To start with, Kaliningrad hosts the 152nd Guard Missile Brigade, which musters a dozen two-shot Iskander-M ballistic missiles systems (having phased out older Tochka-U missiles). Counting reloads, the brigade can unleash two volleys of 24 hypersonic ballistic missiles that will land on average within six meters of a designated target up to 310 miles away—such as northern Berlin.
Russian tactical nuclear weapons stored in Kaliningrad are likely meant for use with Iskander missiles, which can carry up to a fifty-kiloton nuclear warhead as well as a conventional warhead.
Meanwhile, the Navy’s 25th Coastal Defense Missile Brigade, based in Donskoe, is equipped with at least a dozen self-propelled Bal-E and Bastion-P anti-ship missile systems, the latter of which can threaten ships hundreds of miles away with supersonic missiles.
To protect this arsenal from NATO’s formidable air power, the 44th Air Defense Division blankets the little oblast with an extremely dense air defense network: eight battalions of long-range S-300 and S-400 surface-to-air missile batteries, as well as shorter-range Pantsir systems to protect the long-range missiles from attack.
The S-400 can launch 40N6E missiles with a maximum range of 250 miles, meaning the Russian SAMs could theoretically threaten aircraft over two-thirds of Polish airspace, though effective range is much shorter against agile targets like jet fighters.
Leveraging the extreme range of weapons like the Bastion-P and S-400 requires powerful sensors—a task aided by a newly constructed 29B6 Konteyner over-the-horizon radar said to be able to track aerial activity as far away as the UK and the Mediterranean.
However, forming the kill-chain between sensor and shooter is a challenging task, and the consensus lately is that planners must be careful not to over-hype the effectiveness of the ostensible anti-access/area-denial bubble (A2/AD) created by the long-range missiles in the Baltic.
Lastly, it’s worth considering what the fifty mostly dated warplanes of the 132nd Aviation Division bring to the fold. The 4th Naval Attack Regiment mixes older Su-24M supersonic bombers with modern Su-30SM multi-role fighters. Both are armed with anti-ship missiles, and the latter can also perform air-to-air missions.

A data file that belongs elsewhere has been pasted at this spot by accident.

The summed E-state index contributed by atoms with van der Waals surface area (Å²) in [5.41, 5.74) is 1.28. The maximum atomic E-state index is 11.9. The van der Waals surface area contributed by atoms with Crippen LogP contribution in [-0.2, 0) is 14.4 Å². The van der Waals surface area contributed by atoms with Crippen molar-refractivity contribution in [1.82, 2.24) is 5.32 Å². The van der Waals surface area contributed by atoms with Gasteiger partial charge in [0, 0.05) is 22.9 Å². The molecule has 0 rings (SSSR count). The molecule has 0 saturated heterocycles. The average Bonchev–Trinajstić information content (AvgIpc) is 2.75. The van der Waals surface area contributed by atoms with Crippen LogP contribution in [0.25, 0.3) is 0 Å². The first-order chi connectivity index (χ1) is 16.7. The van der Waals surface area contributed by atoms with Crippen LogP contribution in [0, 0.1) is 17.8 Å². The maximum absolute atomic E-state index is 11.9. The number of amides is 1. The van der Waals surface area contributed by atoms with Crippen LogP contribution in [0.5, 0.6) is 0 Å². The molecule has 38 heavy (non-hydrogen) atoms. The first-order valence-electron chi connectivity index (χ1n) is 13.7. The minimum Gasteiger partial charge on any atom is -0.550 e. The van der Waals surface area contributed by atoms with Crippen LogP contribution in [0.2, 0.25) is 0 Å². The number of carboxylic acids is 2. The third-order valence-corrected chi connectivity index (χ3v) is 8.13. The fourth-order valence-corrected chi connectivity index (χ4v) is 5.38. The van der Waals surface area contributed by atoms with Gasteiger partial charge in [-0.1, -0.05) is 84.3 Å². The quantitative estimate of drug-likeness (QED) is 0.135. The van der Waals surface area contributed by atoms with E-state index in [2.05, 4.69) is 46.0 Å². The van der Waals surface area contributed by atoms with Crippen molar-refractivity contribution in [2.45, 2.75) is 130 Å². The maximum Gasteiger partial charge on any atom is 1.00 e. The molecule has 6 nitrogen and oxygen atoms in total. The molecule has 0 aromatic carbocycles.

Meanwhile, the 689th Fighter Regiment primarily consists of agile but aging Su-27P fighters, though these are to be replaced with Su-27SM and Su-35S multi-role fighters.
There’s also the 396th Composite Helicopter Regiments based at Donskoe, which fields a squadron each of Mi-24 gunships, Ka-27M anti-submarine and search-and-rescue helicopters, and Mi-8 and Ka-29 transport choppers.
The aviation contingent, however, notably lacks maritime surveillance aviation besides some Forpost drones derived from the Israeli IAI Searcher drone.
The NATO Dilemma
In the dreadful event of a Russia-NATO conflict over the Baltic states, long-range fires issuing from missiles in Kaliningrad would represent a painful thorn in NATO’s side impeding the movement of air, sea and land forces across Poland and the Baltic.
Closer to the exclave, NATO land forces attempting to transit into the Baltic via the precariously narrow Suwalki Gap would be harried by lethal artillery systems in Kaliningrad. And radars, signals intelligence and electronic warfare units in the oblast would also be well-situated to gather compromising intelligence on NATO activities and disrupt communications.
The breadth of these threats means NATO would be compelled to devote substantial assets to neutralizing them—either by containing Kaliningrad’s garrison and suppressing the mobile missile launchers, artillery, aircraft, sensors and electronic warfare systems inside the exclave; or alternately committing troops to besieging and physically occupying it.
That explains why Russia is expanding Kaliningrad’s land-based defenses simultaneous with modernizing its far-reaching missiles missile batteries. Reinforcing the former increases the risks and costs should NATO attempt to defang the many threats posed by the latter.
Sébastien Roblin writes on the technical, historical and political aspects of international security and conflict for publications including the The National Interest, NBC News, Forbes.com and War is Boring. He holds a Master’s degree from Georgetown University and served with the Peace Corps in China. You can follow his articles on Twitter.